The result of the lex Voconia, coupled with the rules of pretermission and intestacy, is the following: a daughter might take half her father’s estate either as legatee (partiaria, § 254), or, if pretermitted (praeterita), as heiress, § 124. If she was filia unica, she might take the whole estate as heiress, if her father died intestate: but Romans were very averse to dying intestate; and in this event she would not have had a testamentary guardian and so have been much hampered in the free disposition of her property, at least till the agnatic guardianship of women was abolished.
§ 227. The terms of the principal clause of the lex Falcidia, passed b. c. 40, are given in the Digest 35, 2, 1, pr. ‘Every Roman citizen who, after this law passes, makes a will, is entitled and empowered to give and bequeath whatever money he likes to any Roman citizen in accordance with the laws of Rome, provided that such bequest leave at least one fourth of the inheritance to be taken under that will by the heirs. Such bequests the legatees are permitted to accept without penalty (sine fraude) (an allusion to the penalty of the lex Furia), and the heir therewith charged is bound to pay.’
The words limiting the operation of the lex Falcidia to wills executed after the date of its enactment take this law out of the general rule respecting the temporal limits of the application of laws in the event of legislative innovations. The general rule for determining, on any change of the law, whether a given right is to be governed by the older or the newer law, is the principle that a new law should have no retroactive influence on vested rights (acquired rights), but should govern all that have yet to vest. Now under a will no one has vested rights, whatever his expectations, before the death of the testator. This date fixes the possible opening of the succession (vocatio heredis, delatio hereditatis), the vesting of the rights of the heir and also of the legatee (legatorum dies cedens, § 244), unless this is postponed till a later date, and determines the law by which they are governed. By the general rule, then, the lex Falcidia would have applied to all wills whose testators died after its enactment, at whatever date they were executed. The legislator wished to disarm the opposition of those who had made their wills by excepting them from its operation; though in many cases the lex Falcidia would be less rigorous than the lex Furia and lex Voconia, which it superseded, and testators would be glad to revise their testamentary dispositions. Savigny, System, § 394.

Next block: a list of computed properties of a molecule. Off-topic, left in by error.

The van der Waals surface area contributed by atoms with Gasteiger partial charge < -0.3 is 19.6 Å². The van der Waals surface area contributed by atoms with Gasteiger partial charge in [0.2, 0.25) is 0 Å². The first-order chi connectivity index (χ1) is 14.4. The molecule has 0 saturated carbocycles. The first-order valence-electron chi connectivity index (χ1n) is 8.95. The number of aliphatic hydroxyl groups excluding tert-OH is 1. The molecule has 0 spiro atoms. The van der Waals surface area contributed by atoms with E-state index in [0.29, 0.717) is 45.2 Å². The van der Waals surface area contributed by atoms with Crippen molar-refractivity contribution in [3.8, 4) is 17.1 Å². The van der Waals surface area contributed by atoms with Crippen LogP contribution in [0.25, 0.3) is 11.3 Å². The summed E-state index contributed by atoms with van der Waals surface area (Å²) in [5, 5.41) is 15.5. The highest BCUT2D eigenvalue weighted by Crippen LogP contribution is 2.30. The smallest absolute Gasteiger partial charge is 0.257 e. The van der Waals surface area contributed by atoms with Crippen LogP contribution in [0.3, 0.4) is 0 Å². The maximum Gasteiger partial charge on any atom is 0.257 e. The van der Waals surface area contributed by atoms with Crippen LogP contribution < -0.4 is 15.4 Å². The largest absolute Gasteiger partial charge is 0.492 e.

Some illustrations of the joint operation of the lex Falcidia and the Sc. Pegasianum, or rather the Sc. Trebellianum as modified by Justinian, will be presently given. § 259, comm.
[DE INVTILITER RELICTIS LEGATIS.]
§ 229. Ante heredis institutionem inutiliter legatur, scilicet quia testamenta uim ex institutione heredis accipiunt, et ob id uelut caput et fundamentum intellegitur totius testamenti heredis institutio.
Inst. 2, 20, 34.
§ 230. Pari ratione nec libertas ante heredis institutionem dari potest.
Inst. l. c.
§ 231. Nostri praeceptores nec tutorem eo loco dari posse existimant; sed Labeo et Proculus tutorem posse dari, quod nihil ex hereditate erogatur tutoris datione.
§ 232. Post mortem quoque heredis inutiliter legatur, id est hoc modo cvm heres mevs mortvvs erit, do lego, aut dato. ita autem recte legatur cvm heres 〈mevs〉 morietvr, quia non post mortem heredis relinquitur, sed ultimo uitae eius tempore. rursum ita non potest legari pridie qvam heres mevs morietvr; quod non pretiosa ratione receptum uidetur.
Inst. 2, 20, 35.
§ 233. Eadem et de libertatibus dicta intellegemus.
§ 234. Tutor uero an post mortem heredis dari possit quaerentibus eadem forsitan poterit esse quaestio quae de 〈eo〉 agitatur qui ante heredum institutionem datur.
[DE POENAE CAVSA RELICTIS LEGATIS.]
§ 235. Poenae quoque nomine inutiliter legatur. poenae autem nomine legari uidetur quod coercendi heredis causa relinquitur, quo magis heres aliquid faciat aut non faciat; ueluti quod ita legatur si heres mevs filiam svam titio in matrimonivm conlocaverit, x 〈milia〉 seio dato, uel ita si filiam titio in matrimonivm non conlocaveris, x milia titio dato; sed et si heredem, 〈si〉 uerbi gratia intra biennium monumentum sibi non fecerit, x 〈milia〉 Titio dare iusserit, poenae nomine legatum est; et deni|que ex ipsa definitione multas similes species —|—NA possumus.
Inst. 2, 20, 36.
§ 236. Nec libertas quidem poenae | nomine dari potest, quamuis de ea re fuerit quaesitum.